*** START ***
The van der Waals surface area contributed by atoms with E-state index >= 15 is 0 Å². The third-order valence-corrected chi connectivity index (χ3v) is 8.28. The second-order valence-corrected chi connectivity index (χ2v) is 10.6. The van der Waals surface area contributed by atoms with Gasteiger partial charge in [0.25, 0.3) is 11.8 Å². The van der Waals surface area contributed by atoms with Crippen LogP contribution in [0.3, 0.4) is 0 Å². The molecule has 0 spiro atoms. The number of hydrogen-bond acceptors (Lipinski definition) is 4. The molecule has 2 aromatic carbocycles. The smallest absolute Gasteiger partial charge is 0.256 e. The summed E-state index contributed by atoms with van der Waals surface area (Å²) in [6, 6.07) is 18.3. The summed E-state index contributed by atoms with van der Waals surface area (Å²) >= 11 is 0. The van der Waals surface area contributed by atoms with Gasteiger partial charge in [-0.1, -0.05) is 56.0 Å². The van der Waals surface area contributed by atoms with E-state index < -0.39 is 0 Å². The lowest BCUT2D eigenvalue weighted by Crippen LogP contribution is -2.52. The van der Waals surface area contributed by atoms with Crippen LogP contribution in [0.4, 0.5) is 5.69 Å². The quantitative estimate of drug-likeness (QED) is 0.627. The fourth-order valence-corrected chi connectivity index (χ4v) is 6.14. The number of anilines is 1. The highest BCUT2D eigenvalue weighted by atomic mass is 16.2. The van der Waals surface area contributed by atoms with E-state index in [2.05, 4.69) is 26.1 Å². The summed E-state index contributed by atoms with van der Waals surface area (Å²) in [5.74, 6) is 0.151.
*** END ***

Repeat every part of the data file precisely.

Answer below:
The van der Waals surface area contributed by atoms with E-state index >= 15 is 0 Å². The third-order valence-corrected chi connectivity index (χ3v) is 8.28. The second-order valence-corrected chi connectivity index (χ2v) is 10.6. The van der Waals surface area contributed by atoms with Gasteiger partial charge in [0.25, 0.3) is 11.8 Å². The van der Waals surface area contributed by atoms with Crippen LogP contribution in [0.3, 0.4) is 0 Å². The molecule has 0 spiro atoms. The number of hydrogen-bond acceptors (Lipinski definition) is 4. The molecule has 2 aromatic carbocycles. The smallest absolute Gasteiger partial charge is 0.256 e. The summed E-state index contributed by atoms with van der Waals surface area (Å²) in [6, 6.07) is 18.3. The summed E-state index contributed by atoms with van der Waals surface area (Å²) >= 11 is 0. The van der Waals surface area contributed by atoms with Gasteiger partial charge in [-0.1, -0.05) is 56.0 Å². The van der Waals surface area contributed by atoms with E-state index < -0.39 is 0 Å². The lowest BCUT2D eigenvalue weighted by Crippen LogP contribution is -2.52. The van der Waals surface area contributed by atoms with Crippen LogP contribution in [0.4, 0.5) is 5.69 Å². The quantitative estimate of drug-likeness (QED) is 0.627. The fourth-order valence-corrected chi connectivity index (χ4v) is 6.14. The number of anilines is 1. The highest BCUT2D eigenvalue weighted by atomic mass is 16.2. The van der Waals surface area contributed by atoms with E-state index in [2.05, 4.69) is 26.1 Å². The summed E-state index contributed by atoms with van der Waals surface area (Å²) in [5.74, 6) is 0.151.